publication date: Jun 17, 2011
author/source: Lisa MacDonald
I was on time for the Donor Crystal Ball
presentation at April's Canadian Association of
Toronto, I still had to squeeze into a back row to find a seat. The speakers,
introduced only as "Dick and Pam," had been invited to share their views on
philanthropy and relate their experience in finding a partner for their planned
director of personal and planned giving at Carleton University
, the ultimate
recipient of Dick and Pam's bequest, was also on hand to facilitate the
discussion and help the group glean insight into donor needs and behaviour.
Donors with a
and Pam were personable, educated and intelligent individuals with a plan behind
their giving agenda. With no children and being at the end of their careers,
they wanted to pay back their good fortune through estate planning - and
satisfy the impulse to leave something behind.
the couple targeted four U.S. and Canadian universities as potential recipients
for their financial gift. A passion for the arts and humanities guided their
charitable choices, as did an interest in creating a student scholarship
program. Other issues, such as geographic location or having a previous
relationship with the organization were not important.
Lesson #1 -
listen, listen, listen
contacting and meeting with representatives from all four universities, the
would-be philanthropists were very
discouraged. As Pam put it, "not all
schools were rude - some were just hard of hearing!" - like with the university
that wanted them to fund a modern dance gymnasium.
there was the American university that never followed up with their questions
regarding tax implications for a Canadian donor. A third school wanted to take
control of Dick and Pam's assets before
were dead. Lack of follow-up, lack of
understanding, and lack of listening cost these institutions the goodwill of
Dick and Pam, prospective donors no more.
Lesson #2 - build
Dick and Pam did not give up on their philanthropic goals. Pam's online research led the couple to
Carleton's Humanities program and subsequently a meeting with Rowena. "Our
meeting was for 8:55 in the morning and when we got there, Rowena mentioned
that the Dean would be stopping by. We
fully expected to get five minutes of the Dean's time before he proceeded to a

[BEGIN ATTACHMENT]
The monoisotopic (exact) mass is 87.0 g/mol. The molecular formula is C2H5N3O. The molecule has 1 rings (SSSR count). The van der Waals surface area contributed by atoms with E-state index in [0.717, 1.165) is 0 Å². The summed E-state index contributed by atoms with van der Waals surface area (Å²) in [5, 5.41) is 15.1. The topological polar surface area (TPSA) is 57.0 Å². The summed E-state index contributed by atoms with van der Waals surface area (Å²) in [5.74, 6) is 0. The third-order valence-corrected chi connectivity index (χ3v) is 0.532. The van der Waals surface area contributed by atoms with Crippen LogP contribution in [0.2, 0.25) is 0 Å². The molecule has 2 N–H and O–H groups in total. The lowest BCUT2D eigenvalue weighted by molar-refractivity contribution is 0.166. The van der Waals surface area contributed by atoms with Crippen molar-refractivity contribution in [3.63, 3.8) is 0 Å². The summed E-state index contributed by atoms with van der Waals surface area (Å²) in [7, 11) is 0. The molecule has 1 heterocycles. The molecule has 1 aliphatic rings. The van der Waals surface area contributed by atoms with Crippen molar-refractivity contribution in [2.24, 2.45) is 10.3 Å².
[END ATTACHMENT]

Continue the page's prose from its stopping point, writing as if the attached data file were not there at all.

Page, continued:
9:00 am obligation," said Dick with a smile.
only did the Dean show up, he spent the entire morning with them. This told
Dick and Pam that Carleton was willing to invest the time to learn more about
them and begin the long process of building a relationship.
wasn't just about flattering them either, clarified Pam. "It was that we got to
meet with decision-makers who speak for the school and its future direction." And
Dick and Pam had the chance to raise another important matter - the possibility
of contributing their library of 5,000 books.
and Pam were further impressed when Rowena invited two humanities students to
join them for lunch. "We went home and
said maybe we should consider adoption!" laughed Pam. The initial meeting was
so positive that Dick and Pam decided to create their endowment at Carleton
Lesson #3 -
advice to potential donors
seasoned pros in the business of endowments, Dick and Pam had a few words of
advice for anyone contemplating planned giving. First, do your own research so
you can clearly articulate what you want to accomplish. Second, know your aims and advocate for them.
Finally, be aware of the practical issues. For example, if your bequest was
made public, what would the implications be?
and Pam pointed out that establishing an acceptable, personalized schedule for
ongoing contact is critical to communication, and necessary to build and
maintain a successful donor relationship. While some donors might want much
more, they are happy to receive an annual update on Carleton's finances and
news from the school a few times a year. At the very least though, concedes
Dick - "a Christmas card would be nice."
MacDonald is Assistant
Editor of Hilborn's flagship
newsletter, Canadian Fundraising &
Philanthropy. A degree in journalism and communications from Carleton University and more than 12
years of experience as a nonprofit communications professional informs her
passion for and understanding of issues in this sector. Lisa welcomes your
ideas and comments about this article. Contact Lisa